Dallas Buyers Club director Jean-Marc Vallée has become known for his freeing, 360-degree style of shooting and his films’ intimate, unusual relationship to music. He’s continued that tradition with his latest film, Wild—based on the bestselling memoir by Cheryl Strayed.
Vallée begins the music process by creating a playlist for each character. “I don’t use original music or a composer, only source music,” he explains to Indiewire. “When I’m rewriting a script I make a playlist for each character — what they’re listening to, where they are listening to it, and how it could be used. I don’t want it to be just a track playing over action just to be a cool track; it has to be part of the story. The characters have to hear the music.”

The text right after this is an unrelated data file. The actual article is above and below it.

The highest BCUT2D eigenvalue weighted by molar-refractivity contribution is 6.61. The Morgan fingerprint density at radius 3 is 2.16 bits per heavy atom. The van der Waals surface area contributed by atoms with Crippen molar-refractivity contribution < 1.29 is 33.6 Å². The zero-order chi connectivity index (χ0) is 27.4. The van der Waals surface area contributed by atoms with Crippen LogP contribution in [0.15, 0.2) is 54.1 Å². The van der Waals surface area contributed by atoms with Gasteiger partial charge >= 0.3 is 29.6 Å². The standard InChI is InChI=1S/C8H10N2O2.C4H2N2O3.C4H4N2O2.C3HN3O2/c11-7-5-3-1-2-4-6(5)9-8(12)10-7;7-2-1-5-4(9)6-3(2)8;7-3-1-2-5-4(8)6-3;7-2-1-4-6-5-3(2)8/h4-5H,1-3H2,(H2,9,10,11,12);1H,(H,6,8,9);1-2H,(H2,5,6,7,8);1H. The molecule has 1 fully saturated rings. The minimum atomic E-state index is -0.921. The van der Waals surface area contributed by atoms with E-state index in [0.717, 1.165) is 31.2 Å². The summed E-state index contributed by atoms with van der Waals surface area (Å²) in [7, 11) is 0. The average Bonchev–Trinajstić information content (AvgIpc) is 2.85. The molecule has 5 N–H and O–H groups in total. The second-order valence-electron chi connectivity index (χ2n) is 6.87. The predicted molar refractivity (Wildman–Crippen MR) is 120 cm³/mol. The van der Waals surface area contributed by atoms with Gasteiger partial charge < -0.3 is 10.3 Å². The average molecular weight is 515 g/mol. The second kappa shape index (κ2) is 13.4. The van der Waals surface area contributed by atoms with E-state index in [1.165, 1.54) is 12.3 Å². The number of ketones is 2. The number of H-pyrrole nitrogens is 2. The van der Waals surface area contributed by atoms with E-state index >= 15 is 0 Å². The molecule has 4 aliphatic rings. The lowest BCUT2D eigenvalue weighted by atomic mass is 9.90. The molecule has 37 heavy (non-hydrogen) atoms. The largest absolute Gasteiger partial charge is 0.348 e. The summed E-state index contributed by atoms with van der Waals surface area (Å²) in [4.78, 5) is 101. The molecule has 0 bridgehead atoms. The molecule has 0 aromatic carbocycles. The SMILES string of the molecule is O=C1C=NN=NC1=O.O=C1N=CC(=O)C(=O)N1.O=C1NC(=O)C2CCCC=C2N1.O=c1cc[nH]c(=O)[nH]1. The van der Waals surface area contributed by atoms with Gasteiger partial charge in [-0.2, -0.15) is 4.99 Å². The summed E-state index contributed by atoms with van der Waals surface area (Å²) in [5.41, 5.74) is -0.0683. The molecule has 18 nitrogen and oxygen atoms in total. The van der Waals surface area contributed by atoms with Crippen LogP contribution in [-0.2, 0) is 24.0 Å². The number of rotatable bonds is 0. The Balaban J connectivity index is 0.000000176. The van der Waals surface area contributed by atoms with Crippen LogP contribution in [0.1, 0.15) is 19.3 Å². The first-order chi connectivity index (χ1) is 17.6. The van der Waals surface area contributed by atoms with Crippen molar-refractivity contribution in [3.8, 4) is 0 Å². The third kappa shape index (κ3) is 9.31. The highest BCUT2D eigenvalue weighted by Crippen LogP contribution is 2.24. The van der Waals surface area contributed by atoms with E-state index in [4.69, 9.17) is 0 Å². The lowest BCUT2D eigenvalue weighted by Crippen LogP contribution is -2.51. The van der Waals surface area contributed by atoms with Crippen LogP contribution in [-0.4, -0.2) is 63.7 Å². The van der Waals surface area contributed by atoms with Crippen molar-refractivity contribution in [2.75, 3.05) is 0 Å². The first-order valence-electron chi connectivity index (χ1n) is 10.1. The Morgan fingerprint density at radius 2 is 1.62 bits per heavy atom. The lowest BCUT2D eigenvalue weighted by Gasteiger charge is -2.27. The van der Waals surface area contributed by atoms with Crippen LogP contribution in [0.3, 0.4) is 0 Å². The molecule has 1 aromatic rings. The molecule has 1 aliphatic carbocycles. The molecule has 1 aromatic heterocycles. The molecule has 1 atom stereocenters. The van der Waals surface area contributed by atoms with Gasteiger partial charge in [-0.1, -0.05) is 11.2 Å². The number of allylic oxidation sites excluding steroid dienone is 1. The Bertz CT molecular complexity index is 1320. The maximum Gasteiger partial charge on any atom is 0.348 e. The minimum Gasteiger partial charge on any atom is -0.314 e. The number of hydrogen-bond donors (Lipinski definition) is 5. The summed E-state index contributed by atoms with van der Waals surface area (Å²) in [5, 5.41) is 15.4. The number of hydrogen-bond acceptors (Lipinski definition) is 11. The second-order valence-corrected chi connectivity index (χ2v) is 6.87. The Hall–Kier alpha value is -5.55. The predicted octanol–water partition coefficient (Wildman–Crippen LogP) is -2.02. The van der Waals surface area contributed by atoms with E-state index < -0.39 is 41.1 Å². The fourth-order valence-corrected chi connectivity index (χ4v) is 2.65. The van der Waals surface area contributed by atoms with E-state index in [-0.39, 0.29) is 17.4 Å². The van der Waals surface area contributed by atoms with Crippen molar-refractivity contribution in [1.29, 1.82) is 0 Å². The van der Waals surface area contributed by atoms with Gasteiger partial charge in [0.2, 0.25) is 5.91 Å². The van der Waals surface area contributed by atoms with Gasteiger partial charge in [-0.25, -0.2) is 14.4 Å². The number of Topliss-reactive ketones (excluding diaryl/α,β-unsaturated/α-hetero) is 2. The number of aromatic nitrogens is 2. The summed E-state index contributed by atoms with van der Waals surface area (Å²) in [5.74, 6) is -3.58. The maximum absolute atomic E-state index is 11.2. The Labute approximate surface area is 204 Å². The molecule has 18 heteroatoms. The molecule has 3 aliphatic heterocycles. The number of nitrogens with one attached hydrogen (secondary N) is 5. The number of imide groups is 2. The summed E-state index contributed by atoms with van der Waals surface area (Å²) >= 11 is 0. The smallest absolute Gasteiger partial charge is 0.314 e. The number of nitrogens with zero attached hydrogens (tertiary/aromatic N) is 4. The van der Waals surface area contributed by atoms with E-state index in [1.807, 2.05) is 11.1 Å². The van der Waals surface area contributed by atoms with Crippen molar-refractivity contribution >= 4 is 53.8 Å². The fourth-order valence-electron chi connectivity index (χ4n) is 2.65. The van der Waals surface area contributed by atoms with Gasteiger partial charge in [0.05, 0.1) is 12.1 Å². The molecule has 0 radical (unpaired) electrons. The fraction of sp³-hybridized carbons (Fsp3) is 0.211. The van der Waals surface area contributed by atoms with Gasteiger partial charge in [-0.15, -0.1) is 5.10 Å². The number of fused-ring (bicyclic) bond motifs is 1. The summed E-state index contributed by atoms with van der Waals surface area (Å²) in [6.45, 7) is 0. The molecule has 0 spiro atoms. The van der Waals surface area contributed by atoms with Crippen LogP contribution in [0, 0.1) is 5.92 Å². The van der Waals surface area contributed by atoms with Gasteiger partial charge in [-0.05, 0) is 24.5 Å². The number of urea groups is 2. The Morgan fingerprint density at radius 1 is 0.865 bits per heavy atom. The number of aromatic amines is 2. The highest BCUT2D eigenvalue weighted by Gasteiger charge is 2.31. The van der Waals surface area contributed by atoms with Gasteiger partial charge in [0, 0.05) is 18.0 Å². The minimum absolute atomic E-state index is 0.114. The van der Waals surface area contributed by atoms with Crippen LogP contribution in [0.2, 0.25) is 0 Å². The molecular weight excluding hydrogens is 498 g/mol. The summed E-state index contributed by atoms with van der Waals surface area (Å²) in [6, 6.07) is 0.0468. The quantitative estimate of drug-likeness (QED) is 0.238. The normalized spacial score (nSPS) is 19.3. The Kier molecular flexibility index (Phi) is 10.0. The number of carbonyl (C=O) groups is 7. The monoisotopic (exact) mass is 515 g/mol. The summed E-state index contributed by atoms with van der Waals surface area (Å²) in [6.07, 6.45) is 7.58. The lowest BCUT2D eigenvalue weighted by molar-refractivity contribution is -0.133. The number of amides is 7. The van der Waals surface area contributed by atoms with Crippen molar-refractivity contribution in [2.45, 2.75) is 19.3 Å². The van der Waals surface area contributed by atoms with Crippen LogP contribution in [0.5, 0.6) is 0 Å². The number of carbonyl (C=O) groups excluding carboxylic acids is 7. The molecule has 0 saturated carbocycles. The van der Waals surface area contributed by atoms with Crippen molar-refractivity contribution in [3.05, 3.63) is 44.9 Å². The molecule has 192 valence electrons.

For Wild, music became a key point of transition between Cheryl on the trail and flashbacks of her past life. “It was an easy decision not to put any music on the trail, except when she’s humming or singing, trying to remember a song,” Vallée says. “As she’s trying to remember we hear the ghost of the song, the ghost of Bruce Springsteenor Portishead. But it’s not played out loud, there’s a lot of reverb to it; it’s coming from her head, her mind. Then we can cut to a flashback where it’s coming from a car radio or turntable, or her apartment.”
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